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Jonathan J. Sanford [13]Jonathan James Sanford [1]
  1. Jonathan J. Sanford (2013). Rethinking Virtue Ethics. By Michael Winter. American Catholic Philosophical Quarterly 87 (1):216-218.
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  2. Jonathan J. Sanford (ed.) (2012). Spider-Man and Philosophy: The Web of Inquiry. John Wiley & Sons, Inc..
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  3. Jonathan J. Sanford (2011). Reading Anselm's Proslogion. International Philosophical Quarterly 51 (1):113-115.
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  4. Jonathan J. Sanford (2010). Are You Man Enough? Aristotle and Courage. International Philosophical Quarterly 50 (4):431-445.
    There are four features to Aristotle’s account of courage that appear peculiar when compared to our own intuitions about this virtue: (1) his account of courage seems not, on its surface, to fit a eudaimonist model, (2) courage is restricted to a surprisingly small number of actions, (3) this restriction, among other things, excludes women and non-combatant men from ever exercising this virtue, and (4) courage is counted as virtuous because of its nobility and beauty. In this paper I explore (...)
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  5. Jonathan J. Sanford (2009). Confronting Aristotle's Ethics. International Philosophical Quarterly 49 (1):107-109.
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  6. Jonathan J. Sanford (2007). Deadly Vices. Review of Metaphysics 61 (1):162-164.
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  7. Jonathan J. Sanford (2006). Aristotle’s Divided Mind: Some Thoughts on Intellectual Virtue and Aristotle’s Occasional Dualism. Proceedings of the American Catholic Philosophical Association 80:77-90.
    In this paper I focus on a few of the passages in the Nicomachean Ethics that challenge the standard hylomorphic interpretation of Aristotle’s anthropology. I proceed by reflecting on the manner in which Aristotle’s two ways of characterizing the human person follow from his accounts of the two most important intellectual virtues, phronesis and sophia. I attempt to argue for the following three points: first, that Aristotle’s presentation of a divided mind is the result of his consistency rather than inconsistency; (...)
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  8. Jonathan J. Sanford (2006). Aristotle's Divided Mind. Proceedings of the American Catholic Philosophical Association 80:77-90.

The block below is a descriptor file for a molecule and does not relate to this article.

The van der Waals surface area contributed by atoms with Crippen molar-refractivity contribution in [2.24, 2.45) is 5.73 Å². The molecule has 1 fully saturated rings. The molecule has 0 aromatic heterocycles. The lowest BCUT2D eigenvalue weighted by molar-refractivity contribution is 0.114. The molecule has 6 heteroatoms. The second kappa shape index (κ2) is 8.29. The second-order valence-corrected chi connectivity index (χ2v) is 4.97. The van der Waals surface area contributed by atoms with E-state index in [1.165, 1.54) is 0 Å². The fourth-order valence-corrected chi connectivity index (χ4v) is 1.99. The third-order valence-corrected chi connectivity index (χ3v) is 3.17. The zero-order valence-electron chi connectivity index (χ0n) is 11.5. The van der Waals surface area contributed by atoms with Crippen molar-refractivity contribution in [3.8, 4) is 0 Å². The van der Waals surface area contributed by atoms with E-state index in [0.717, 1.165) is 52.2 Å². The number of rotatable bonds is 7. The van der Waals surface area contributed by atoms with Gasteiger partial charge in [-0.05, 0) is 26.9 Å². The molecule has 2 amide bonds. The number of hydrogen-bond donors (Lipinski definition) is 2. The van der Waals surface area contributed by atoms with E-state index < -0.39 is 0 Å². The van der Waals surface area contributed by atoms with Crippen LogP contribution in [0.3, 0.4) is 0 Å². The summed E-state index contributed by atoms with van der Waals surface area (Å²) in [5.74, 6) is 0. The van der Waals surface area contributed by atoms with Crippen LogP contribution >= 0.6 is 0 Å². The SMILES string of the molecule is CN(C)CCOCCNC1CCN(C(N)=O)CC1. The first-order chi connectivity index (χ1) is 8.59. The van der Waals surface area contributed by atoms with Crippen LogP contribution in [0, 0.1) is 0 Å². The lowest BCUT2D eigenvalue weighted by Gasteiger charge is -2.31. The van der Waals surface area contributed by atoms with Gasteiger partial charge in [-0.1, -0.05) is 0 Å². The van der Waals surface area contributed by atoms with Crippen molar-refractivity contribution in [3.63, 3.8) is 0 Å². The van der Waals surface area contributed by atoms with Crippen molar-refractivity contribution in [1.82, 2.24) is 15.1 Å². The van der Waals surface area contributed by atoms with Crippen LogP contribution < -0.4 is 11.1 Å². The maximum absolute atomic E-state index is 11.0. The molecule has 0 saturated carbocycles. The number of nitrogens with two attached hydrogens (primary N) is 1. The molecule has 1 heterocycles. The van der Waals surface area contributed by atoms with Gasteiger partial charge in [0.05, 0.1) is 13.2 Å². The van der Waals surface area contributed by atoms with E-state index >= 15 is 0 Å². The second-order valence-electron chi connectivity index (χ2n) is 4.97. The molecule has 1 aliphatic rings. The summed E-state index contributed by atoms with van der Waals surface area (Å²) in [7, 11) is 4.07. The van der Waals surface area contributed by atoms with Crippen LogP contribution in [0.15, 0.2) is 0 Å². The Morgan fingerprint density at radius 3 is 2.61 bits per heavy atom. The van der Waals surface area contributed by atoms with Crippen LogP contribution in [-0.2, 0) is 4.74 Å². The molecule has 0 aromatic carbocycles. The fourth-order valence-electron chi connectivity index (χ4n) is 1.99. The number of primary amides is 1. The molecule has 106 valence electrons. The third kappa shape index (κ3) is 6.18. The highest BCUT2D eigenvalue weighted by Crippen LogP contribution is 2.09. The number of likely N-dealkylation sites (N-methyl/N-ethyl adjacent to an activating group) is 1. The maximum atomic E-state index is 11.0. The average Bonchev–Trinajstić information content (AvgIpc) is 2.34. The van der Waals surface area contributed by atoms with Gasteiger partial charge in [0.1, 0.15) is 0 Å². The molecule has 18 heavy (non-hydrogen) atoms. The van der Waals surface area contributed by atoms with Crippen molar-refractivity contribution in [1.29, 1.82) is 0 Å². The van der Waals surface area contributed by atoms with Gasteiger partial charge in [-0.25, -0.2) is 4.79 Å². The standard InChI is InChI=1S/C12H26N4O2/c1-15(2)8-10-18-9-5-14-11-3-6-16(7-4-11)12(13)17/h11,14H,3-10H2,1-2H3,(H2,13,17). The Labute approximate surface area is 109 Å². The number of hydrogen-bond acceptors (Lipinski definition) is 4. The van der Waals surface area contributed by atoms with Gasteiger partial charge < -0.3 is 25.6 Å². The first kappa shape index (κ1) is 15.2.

In this paper I focus on a few of the passages in the Nicomachean Ethics that challenge the standard hylomorphic interpretation of Aristotle’s anthropology. I proceed by reflecting on the manner in which Aristotle’s two ways of characterizing the human person follow from his accounts of the two most important intellectual virtues, phronesis and sophia. I attempt to argue for the following three points: first, that Aristotle’s presentation of a divided mind is the result of his consistency rather than inconsistency; (...)
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  9. Jonathan J. Sanford (2005). Scheler Versus Scheler. American Catholic Philosophical Quarterly 79 (1):145-161.
    Scheler’s theory of the person is at the center of his philosophy and one of the most celebrated of his achievements. It is somewhat surprising, then, that a straightforward and sufficient account of the person is missing from his works, an omission felt most keenly in that work which is in large measure dedicated to forging a new personalism: The Formalism in Ethics and Non-Formal Ethics of Values. In his explicit accounts of what a person is, Scheler stresses its spirituality (...)
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  10. Jonathan J. Sanford (2004). Review of “Teleology and the Norms of Nature”. [REVIEW] Essays in Philosophy 5 (1):35.
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  11. Jonathan J. Sanford (2003). Review of “Raskolnikov's Rebirth”. [REVIEW] Essays in Philosophy 4 (1):7.
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  12. Jonathan J. Sanford (2002). Review of “Aristotle's Ethics”. [REVIEW] Essays in Philosophy 3 (1):4.
    Bostock’s Aristotle’s Ethics is a commentary on Aristotle’s Nicomachean Ethics. Although there are other ethical writings within the Aristotelian corpus, referring to the Nicomachean Ethics as Aristotle’s Ethics seems warranted: the Nicomachean Ethics has long been regarded as Aristotle’s most mature ethical work, and it is certainly his most thorough one. Bostock’s commentary is of interest as an interpretation and as a critical appraisal of Aristotle’s Nicomachean Ethics. In what follows I discuss Bostock’s general assessment of the Nicomachean Ethics , (...)
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  13. Jonathan J. Sanford (2002). Scheler on Feeling and Values. Proceedings of the American Catholic Philosophical Association 76:165-181.
    Max Scheler argues that there is much to learn about reality through faculties that lie beyond the boundary of reason. In his Formalism in Ethics and Non-Formal Ethics of Values, Scheler explores values (Werte), awareness of which depends primarily on affective receptivity rather than rational perceptionof the world. This essay explores the possibility of affective insight in light of Scheler’s analysis of values. Scheler’s notion of values as moral facts is first examined, next consideration is given to how we learn (...)
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